Sinan's successes in helping others grew and she found particular satisfaction in helping others find some justice in their lives. She made sure the people she helped got to the doctor, hospital, vaccinations, etc. By focusing on others, Sinan could maintain protective walls against the shame and the effects of the traumas which sadly limited her ability to help herself. If you asked about her health, Sinan would say she was never sick and as a result, she only occasionally got cursory medical examinations. When I pressed her, she would say with a smile "Don't worry. We are angels. We will never die."

Sinan MC's at Kanitha's Wedding 1995

Video also on Youtube

Video as Flash.swf
Video in Quicktime.qt
Video as vp8.webm

So for all these years, not being able to even try to discover the reason for her father's abuse and torment, not only prevented Sinan from overcoming her shame, but also may have prevented her from discovering she had contracted Hepatitis C years ago, probably in the 1975 operation in Phnom Penh, until it was too late for treatment. This tragic lesson suggests a warning to others from South East Asia where Hepatitis C is prevalent and who like Sinan may be at risk and not know it: Please help those who resist medical help, whether out of denial or shame, to be tested early and regularly. It may save their life. See lessons:

Sinan is the MC at Kanitha's Wedding in 1995 - Video

August 2010

   

In early August Sinan lost weight and became tired and grouchy. I and others urged her to use her health insurance and go to the doctor. She kept putting it off until the night of August 17th, when she could barely walk and finally asked to be taken to the hospital. There they discovered her stomach blocked by blood clots, requiring immediate surgery and treatments to save her life. However, it was too late to repair the damage caused by hepatitis C. In the following four months, Sinan was hospitalized four times and grew weaker as her liver failed and the cancer spread. She was very brave and did all she could to survive as long as possible. She grudgingly let go of most of her chores, finally letting others help her. Gradually, she even let some of the emotional and physical walls come down. Before the illness, she never allowed most of her Cambodian friends know where she lived or visit her at home. Now these wonderful friends rallied to her aid, bringing food every day and visiting as much as she could tolerate.

Realizing the seriousness of her illness, Sinan had to put aside the work she loved and face the questions that had tormented her for so long. She began to ask me repeatedly, "why me?" And "why did he hate me so?" I could only answer that something was very wrong with her father and that she was not to blame, that this "General in Prince Sihanouk's army" was in so many ways a terrible person. Sinan began to describe him as a "monster," but still she asked me not to tell anyone what she was saying about him. She feared the Cambodian community would condemn her for criticizing her father, because you never criticize your parents in Cambodian culture. She mentioned that one friend even told her she was ill because she had not prayed to her father for forgiveness! Sinan rejected this as absurd and insulting, but still the unanswered questions and shame tormented her. I and her closest friends urged her to talk to her old friends from Cambodia, people who might have known her back then. Maybe they could giver her the support she needed.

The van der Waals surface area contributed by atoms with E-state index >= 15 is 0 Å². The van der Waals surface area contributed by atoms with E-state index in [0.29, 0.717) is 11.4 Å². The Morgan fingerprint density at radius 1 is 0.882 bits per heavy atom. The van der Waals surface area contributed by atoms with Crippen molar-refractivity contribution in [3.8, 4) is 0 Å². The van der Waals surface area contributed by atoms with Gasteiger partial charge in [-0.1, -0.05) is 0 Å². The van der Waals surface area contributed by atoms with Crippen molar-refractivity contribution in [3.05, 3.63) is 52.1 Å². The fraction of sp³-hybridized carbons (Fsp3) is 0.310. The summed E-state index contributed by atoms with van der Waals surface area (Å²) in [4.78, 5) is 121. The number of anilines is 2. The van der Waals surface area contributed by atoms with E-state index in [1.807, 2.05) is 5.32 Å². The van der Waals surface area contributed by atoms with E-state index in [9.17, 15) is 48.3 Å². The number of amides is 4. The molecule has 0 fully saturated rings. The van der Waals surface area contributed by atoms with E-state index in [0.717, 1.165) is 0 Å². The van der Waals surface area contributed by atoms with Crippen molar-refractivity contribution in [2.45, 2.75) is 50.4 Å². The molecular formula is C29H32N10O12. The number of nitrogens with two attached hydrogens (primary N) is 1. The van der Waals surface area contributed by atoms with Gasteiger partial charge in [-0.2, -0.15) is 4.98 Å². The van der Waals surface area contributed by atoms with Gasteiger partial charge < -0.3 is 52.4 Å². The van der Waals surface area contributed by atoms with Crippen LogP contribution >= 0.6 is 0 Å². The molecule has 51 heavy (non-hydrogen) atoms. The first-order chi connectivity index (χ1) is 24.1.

Sinan Soc rests

[This is being rewritten as of 1/15/2013.]

Trauma and Shame: These terms and conditions are often not well understood or responded to in most societies. Writing here about Sinan, I will be using a particular set of these terms and theories about their cause and effect, especially those related to "Childhood Post Traumatic Shame," or CPTS.

Trauma: I am using this term to mean any set of conditions that overwhelm an individual's healthy functioning, sufficient to produce severe and lasting damage psychologically and behaviorally. The trauma may be some combination of physical, social, psychological and emotional in both cause and effect. Further, I am focusing here on the very different trauma experience of a young child up to 6 or 7 years old compared with more mature persons. Because of the strong instinct of shame, a younger child is at great risk of thinking they are somehow responsible if the trauma is not relieved or they don't receive support and absolution from their caregivers.